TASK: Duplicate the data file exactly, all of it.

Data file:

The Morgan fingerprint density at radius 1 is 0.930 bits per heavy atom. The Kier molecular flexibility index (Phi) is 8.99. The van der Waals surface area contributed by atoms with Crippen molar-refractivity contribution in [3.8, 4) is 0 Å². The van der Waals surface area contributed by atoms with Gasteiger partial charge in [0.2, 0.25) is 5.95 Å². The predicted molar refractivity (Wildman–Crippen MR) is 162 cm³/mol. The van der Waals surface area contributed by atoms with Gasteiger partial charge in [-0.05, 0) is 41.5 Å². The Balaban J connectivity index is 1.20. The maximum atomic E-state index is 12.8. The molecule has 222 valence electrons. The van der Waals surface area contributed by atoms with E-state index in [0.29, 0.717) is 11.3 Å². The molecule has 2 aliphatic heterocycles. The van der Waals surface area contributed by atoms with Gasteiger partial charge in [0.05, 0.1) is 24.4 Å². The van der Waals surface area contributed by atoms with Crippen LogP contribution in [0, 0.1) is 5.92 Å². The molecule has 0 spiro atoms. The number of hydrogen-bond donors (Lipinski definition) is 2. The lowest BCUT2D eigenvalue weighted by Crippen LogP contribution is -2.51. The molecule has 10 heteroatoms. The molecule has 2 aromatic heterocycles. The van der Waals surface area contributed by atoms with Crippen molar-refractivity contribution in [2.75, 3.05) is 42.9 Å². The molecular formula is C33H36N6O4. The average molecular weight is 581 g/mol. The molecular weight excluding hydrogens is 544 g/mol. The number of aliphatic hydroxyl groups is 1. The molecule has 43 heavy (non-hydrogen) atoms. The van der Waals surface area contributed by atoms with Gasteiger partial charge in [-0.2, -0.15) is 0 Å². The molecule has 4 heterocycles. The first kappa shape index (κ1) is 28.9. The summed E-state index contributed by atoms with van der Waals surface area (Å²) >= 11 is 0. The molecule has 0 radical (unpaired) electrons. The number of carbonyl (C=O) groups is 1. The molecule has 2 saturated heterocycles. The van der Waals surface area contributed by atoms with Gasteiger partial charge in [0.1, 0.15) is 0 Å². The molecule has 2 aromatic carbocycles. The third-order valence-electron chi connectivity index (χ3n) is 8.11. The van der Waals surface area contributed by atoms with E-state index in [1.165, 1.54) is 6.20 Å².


The Morgan fingerprint density at radius 1 is 0.930 bits per heavy atom. The Kier molecular flexibility index (Phi) is 8.99. The van der Waals surface area contributed by atoms with Crippen molar-refractivity contribution in [3.8, 4) is 0 Å². The van der Waals surface area contributed by atoms with Gasteiger partial charge in [0.2, 0.25) is 5.95 Å². The predicted molar refractivity (Wildman–Crippen MR) is 162 cm³/mol. The van der Waals surface area contributed by atoms with Gasteiger partial charge in [-0.05, 0) is 41.5 Å². The Balaban J connectivity index is 1.20. The maximum atomic E-state index is 12.8. The molecule has 222 valence electrons. The van der Waals surface area contributed by atoms with E-state index in [0.29, 0.717) is 11.3 Å². The molecule has 2 aliphatic heterocycles. The van der Waals surface area contributed by atoms with Gasteiger partial charge in [0.05, 0.1) is 24.4 Å². The van der Waals surface area contributed by atoms with Crippen LogP contribution in [0, 0.1) is 5.92 Å². The molecule has 0 spiro atoms. The number of hydrogen-bond donors (Lipinski definition) is 2. The lowest BCUT2D eigenvalue weighted by Crippen LogP contribution is -2.51. The molecule has 10 heteroatoms. The molecule has 2 aromatic heterocycles. The van der Waals surface area contributed by atoms with Crippen molar-refractivity contribution in [2.75, 3.05) is 42.9 Å². The molecular formula is C33H36N6O4. The average molecular weight is 581 g/mol. The molecular weight excluding hydrogens is 544 g/mol. The number of aliphatic hydroxyl groups is 1. The molecule has 43 heavy (non-hydrogen) atoms. The van der Waals surface area contributed by atoms with Gasteiger partial charge in [-0.2, -0.15) is 0 Å². The molecule has 4 heterocycles. The first kappa shape index (κ1) is 28.9. The summed E-state index contributed by atoms with van der Waals surface area (Å²) >= 11 is 0. The molecule has 0 radical (unpaired) electrons. The number of carbonyl (C=O) groups is 1. The molecule has 2 saturated heterocycles. The van der Waals surface area contributed by atoms with Gasteiger partial charge in [0.1, 0.15) is 0 Å². The molecule has 2 aromatic carbocycles. The third-order valence-electron chi connectivity index (χ3n) is 8.11. The van der Waals surface area contributed by atoms with E-state index in [1.165, 1.54) is 6.20 Å².